In theory, managers know they should be managing performance, that they should be using the review or appraisal system, and that they should be having dynamic discussions with their staff about their performance. But clearly there’s an obvious difference between knowing you should do something and actually doing it. And when managers don’t manage, the business suffers and so do their staff. So what’s the answer? These are five steps I’ve seen applied, by my clients, with very positive effect:

Step One – Help managers to understand why performance management is important to the business

Do managers need help in understanding the value of managing performance? Do they need to understand why effective performance management is a critical commercial issue and how effective performance management impacts business success? Only through getting this clarity can a manager gain the confidence that there will be some real business benefit derived from their efforts. Otherwise, why bother?

Step Two – Help managers understand why performance management is important to their staff

Do managers know that research shows that what people seem to want, and want quite badly, is to be well managed? That they want a strong, mutually supportive relationship with their manager based on interest and clarity? Much of what ‘well managed’ means is effective performance management. The manager’s role in the satisfaction and the engagement of their staff can’t be overstated but often needs to be explained.

Step Three – Help managers to embrace their right to manage performance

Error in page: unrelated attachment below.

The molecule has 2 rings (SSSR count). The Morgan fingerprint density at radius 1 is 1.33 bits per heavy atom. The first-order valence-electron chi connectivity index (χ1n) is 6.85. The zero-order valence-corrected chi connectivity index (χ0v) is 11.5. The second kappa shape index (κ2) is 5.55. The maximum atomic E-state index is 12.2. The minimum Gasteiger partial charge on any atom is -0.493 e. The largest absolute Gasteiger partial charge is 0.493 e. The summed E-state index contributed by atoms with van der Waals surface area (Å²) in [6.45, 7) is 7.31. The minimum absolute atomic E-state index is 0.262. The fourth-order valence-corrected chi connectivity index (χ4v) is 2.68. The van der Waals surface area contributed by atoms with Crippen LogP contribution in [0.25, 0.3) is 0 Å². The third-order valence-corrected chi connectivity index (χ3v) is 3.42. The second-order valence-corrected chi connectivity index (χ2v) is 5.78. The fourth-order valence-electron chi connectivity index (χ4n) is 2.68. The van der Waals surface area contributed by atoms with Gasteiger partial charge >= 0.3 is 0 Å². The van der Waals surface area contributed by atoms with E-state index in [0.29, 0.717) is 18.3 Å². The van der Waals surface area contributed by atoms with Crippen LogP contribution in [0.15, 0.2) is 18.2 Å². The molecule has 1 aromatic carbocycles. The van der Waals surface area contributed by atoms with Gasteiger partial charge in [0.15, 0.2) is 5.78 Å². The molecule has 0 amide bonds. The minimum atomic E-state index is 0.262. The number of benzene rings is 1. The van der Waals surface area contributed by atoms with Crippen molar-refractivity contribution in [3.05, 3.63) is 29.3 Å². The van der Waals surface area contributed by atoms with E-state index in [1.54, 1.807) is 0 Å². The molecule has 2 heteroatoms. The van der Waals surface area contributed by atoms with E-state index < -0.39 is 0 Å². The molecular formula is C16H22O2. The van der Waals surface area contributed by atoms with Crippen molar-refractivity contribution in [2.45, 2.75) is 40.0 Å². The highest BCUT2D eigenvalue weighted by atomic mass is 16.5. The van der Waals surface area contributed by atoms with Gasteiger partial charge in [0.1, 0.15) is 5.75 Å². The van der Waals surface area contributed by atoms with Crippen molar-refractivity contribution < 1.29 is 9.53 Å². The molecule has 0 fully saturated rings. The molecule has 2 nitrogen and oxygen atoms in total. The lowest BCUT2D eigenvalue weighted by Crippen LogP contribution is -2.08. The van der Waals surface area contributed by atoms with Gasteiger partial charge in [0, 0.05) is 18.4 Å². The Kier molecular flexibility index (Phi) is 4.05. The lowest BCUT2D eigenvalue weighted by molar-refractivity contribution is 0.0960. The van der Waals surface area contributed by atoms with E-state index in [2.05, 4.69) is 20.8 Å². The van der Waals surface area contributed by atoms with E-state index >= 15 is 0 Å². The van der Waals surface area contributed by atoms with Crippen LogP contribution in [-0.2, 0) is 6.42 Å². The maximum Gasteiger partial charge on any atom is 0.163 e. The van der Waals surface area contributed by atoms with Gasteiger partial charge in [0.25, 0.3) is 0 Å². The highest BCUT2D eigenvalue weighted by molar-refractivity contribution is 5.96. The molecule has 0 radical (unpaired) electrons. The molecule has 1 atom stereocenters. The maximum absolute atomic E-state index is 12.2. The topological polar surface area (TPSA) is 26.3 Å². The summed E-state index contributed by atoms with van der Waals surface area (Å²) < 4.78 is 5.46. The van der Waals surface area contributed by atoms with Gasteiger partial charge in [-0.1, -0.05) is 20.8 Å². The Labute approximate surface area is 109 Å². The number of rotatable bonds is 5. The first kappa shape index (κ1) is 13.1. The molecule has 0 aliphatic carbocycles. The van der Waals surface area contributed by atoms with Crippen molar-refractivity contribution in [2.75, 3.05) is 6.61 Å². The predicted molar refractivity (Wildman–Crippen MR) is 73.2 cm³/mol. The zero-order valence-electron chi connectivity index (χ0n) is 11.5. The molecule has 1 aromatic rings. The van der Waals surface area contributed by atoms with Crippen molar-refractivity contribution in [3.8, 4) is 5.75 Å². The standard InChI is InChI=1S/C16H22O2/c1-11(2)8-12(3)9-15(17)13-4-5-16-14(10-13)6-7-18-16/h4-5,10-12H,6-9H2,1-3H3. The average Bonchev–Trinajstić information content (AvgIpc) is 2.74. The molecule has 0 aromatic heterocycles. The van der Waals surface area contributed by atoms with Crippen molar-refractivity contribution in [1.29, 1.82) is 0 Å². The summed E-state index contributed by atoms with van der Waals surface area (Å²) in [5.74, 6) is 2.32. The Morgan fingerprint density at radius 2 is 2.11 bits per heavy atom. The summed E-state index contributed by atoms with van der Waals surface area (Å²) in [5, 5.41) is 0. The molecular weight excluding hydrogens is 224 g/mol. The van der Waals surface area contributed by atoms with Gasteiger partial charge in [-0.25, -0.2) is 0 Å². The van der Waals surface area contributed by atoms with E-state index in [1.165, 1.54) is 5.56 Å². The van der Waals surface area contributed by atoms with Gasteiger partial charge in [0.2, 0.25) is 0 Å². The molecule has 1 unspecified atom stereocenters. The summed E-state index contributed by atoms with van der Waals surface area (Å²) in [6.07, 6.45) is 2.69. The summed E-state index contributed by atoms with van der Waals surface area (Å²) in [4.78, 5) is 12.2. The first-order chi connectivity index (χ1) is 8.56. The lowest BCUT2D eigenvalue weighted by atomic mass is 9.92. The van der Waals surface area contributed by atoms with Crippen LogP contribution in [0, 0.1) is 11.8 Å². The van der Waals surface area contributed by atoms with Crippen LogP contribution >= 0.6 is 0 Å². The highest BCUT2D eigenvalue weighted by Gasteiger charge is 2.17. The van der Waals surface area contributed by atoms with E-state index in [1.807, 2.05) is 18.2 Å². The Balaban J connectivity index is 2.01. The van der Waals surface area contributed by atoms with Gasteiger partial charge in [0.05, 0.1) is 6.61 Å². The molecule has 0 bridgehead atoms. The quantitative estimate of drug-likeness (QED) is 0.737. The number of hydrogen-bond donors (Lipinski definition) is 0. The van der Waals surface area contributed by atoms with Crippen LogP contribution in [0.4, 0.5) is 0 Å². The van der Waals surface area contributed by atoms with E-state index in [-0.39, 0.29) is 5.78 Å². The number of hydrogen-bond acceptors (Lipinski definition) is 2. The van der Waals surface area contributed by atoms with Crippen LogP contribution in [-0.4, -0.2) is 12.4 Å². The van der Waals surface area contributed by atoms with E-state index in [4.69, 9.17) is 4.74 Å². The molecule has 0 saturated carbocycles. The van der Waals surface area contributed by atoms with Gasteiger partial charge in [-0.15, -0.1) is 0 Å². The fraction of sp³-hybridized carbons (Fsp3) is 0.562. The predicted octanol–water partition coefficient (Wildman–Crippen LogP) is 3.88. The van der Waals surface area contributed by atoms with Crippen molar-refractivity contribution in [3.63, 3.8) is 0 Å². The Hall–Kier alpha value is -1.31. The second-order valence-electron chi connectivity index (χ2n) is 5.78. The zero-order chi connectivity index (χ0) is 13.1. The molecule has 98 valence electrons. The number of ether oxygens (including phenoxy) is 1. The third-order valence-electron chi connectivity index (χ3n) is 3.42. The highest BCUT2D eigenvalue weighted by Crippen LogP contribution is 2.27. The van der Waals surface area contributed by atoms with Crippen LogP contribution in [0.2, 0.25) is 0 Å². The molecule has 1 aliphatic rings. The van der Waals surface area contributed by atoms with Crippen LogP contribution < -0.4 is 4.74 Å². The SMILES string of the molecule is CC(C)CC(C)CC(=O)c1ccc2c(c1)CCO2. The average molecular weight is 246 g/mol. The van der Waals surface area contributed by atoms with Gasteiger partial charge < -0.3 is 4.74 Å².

Frequently the managers I work with seem to feel the need to gain permission to undertake probably the most important part of their role – managing performance. They clearly know there are expectations of them as managers but they don’t feel they have somehow earned the right to manage. Do managers need to understand the rights they have to manage? Do they know what those rights look like in practice?

Step Four – Give managers the tools and techniques they need to manage people’s performance

Do managers have access to a range of tools and techniques which can make the seemingly complex much, much simpler? How can we expect managers to know, for example, that there is a simple way to give feedback about even the most ‘difficult’ performance issue so that the issue can be understood and accepted by the staff member? Managers just do not have the time to work these processes out for themselves so they either waste a lot of time (and staff good will) on ‘trial and error’ or they just give up.

Step Five – Ensure that managing performance is a top priority for your managers

Do managers have ‘managing performance’ listed in their job description, their job objectives or anywhere else? I have heard hundreds of managers tell me that there is nothing written down or agreed that describes their responsibilities as a performance manager. So why would a manager dedicate time and effort to an activity for which they are not held accountable, for which there is no reward, which appears to be just about the lowest priority of the business?